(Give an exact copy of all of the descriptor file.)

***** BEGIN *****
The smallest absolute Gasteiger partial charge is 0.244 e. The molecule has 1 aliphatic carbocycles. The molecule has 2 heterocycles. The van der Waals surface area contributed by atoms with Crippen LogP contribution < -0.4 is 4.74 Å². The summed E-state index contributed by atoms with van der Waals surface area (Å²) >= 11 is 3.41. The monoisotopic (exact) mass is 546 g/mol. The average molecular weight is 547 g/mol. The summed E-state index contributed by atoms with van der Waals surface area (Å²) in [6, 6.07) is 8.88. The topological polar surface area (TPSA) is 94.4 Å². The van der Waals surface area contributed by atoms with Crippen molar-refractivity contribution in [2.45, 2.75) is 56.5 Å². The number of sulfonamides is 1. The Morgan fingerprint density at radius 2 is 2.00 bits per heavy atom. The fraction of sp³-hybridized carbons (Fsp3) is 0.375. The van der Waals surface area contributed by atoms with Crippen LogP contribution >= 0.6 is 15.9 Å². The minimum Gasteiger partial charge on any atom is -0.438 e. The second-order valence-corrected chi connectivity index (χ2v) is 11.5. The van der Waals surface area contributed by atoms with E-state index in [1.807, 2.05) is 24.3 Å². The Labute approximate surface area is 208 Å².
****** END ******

The smallest absolute Gasteiger partial charge is 0.244 e. The molecule has 1 aliphatic carbocycles. The molecule has 2 heterocycles. The van der Waals surface area contributed by atoms with Crippen LogP contribution < -0.4 is 4.74 Å². The summed E-state index contributed by atoms with van der Waals surface area (Å²) >= 11 is 3.41. The monoisotopic (exact) mass is 546 g/mol. The average molecular weight is 547 g/mol. The summed E-state index contributed by atoms with van der Waals surface area (Å²) in [6, 6.07) is 8.88. The topological polar surface area (TPSA) is 94.4 Å². The van der Waals surface area contributed by atoms with Crippen molar-refractivity contribution in [2.45, 2.75) is 56.5 Å². The number of sulfonamides is 1. The Morgan fingerprint density at radius 2 is 2.00 bits per heavy atom. The fraction of sp³-hybridized carbons (Fsp3) is 0.375. The van der Waals surface area contributed by atoms with Crippen LogP contribution >= 0.6 is 15.9 Å². The minimum Gasteiger partial charge on any atom is -0.438 e. The second-order valence-corrected chi connectivity index (χ2v) is 11.5. The van der Waals surface area contributed by atoms with E-state index in [1.807, 2.05) is 24.3 Å². The Labute approximate surface area is 208 Å².